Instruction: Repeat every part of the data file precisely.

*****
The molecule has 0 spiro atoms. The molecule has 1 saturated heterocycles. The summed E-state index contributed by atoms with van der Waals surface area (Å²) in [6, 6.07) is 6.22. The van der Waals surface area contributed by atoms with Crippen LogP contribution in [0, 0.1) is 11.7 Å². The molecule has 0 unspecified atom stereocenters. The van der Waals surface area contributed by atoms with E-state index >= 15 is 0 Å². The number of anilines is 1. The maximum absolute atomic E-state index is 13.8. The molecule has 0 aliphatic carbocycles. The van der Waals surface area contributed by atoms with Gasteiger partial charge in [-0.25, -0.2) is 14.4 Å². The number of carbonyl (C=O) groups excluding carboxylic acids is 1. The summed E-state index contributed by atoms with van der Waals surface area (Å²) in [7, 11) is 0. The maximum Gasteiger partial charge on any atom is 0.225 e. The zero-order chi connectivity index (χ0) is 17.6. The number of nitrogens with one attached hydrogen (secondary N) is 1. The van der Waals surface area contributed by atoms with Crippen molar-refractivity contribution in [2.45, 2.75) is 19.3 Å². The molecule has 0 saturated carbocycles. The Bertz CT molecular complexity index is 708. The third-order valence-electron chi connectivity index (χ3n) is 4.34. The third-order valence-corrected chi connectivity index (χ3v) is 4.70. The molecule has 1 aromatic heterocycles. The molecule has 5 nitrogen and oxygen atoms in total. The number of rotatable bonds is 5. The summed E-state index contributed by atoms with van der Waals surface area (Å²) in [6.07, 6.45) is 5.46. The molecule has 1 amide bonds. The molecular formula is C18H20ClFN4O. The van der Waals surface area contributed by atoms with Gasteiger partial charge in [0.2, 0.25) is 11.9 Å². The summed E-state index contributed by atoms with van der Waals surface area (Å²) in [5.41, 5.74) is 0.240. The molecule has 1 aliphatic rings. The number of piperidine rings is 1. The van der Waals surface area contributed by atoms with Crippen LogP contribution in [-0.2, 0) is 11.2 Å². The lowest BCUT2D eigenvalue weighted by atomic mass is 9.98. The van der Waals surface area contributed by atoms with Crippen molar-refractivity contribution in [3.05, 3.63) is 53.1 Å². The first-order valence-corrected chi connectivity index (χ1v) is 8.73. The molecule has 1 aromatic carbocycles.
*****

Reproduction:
The molecule has 0 spiro atoms. The molecule has 1 saturated heterocycles. The summed E-state index contributed by atoms with van der Waals surface area (Å²) in [6, 6.07) is 6.22. The van der Waals surface area contributed by atoms with Crippen LogP contribution in [0, 0.1) is 11.7 Å². The molecule has 0 unspecified atom stereocenters. The van der Waals surface area contributed by atoms with E-state index >= 15 is 0 Å². The number of anilines is 1. The maximum absolute atomic E-state index is 13.8. The molecule has 0 aliphatic carbocycles. The van der Waals surface area contributed by atoms with Gasteiger partial charge in [-0.25, -0.2) is 14.4 Å². The number of carbonyl (C=O) groups excluding carboxylic acids is 1. The summed E-state index contributed by atoms with van der Waals surface area (Å²) in [7, 11) is 0. The maximum Gasteiger partial charge on any atom is 0.225 e. The zero-order chi connectivity index (χ0) is 17.6. The number of nitrogens with one attached hydrogen (secondary N) is 1. The van der Waals surface area contributed by atoms with Crippen molar-refractivity contribution in [2.45, 2.75) is 19.3 Å². The molecule has 0 saturated carbocycles. The Bertz CT molecular complexity index is 708. The third-order valence-electron chi connectivity index (χ3n) is 4.34. The third-order valence-corrected chi connectivity index (χ3v) is 4.70. The molecule has 1 aromatic heterocycles. The molecule has 5 nitrogen and oxygen atoms in total. The number of rotatable bonds is 5. The summed E-state index contributed by atoms with van der Waals surface area (Å²) in [6.07, 6.45) is 5.46. The molecule has 1 amide bonds. The molecular formula is C18H20ClFN4O. The van der Waals surface area contributed by atoms with Gasteiger partial charge in [0.2, 0.25) is 11.9 Å². The summed E-state index contributed by atoms with van der Waals surface area (Å²) in [5.41, 5.74) is 0.240. The molecule has 1 aliphatic rings. The number of piperidine rings is 1. The van der Waals surface area contributed by atoms with Crippen LogP contribution in [-0.2, 0) is 11.2 Å². The lowest BCUT2D eigenvalue weighted by atomic mass is 9.98. The van der Waals surface area contributed by atoms with Crippen molar-refractivity contribution in [3.05, 3.63) is 53.1 Å². The first-order valence-corrected chi connectivity index (χ1v) is 8.73. The molecule has 1 aromatic carbocycles.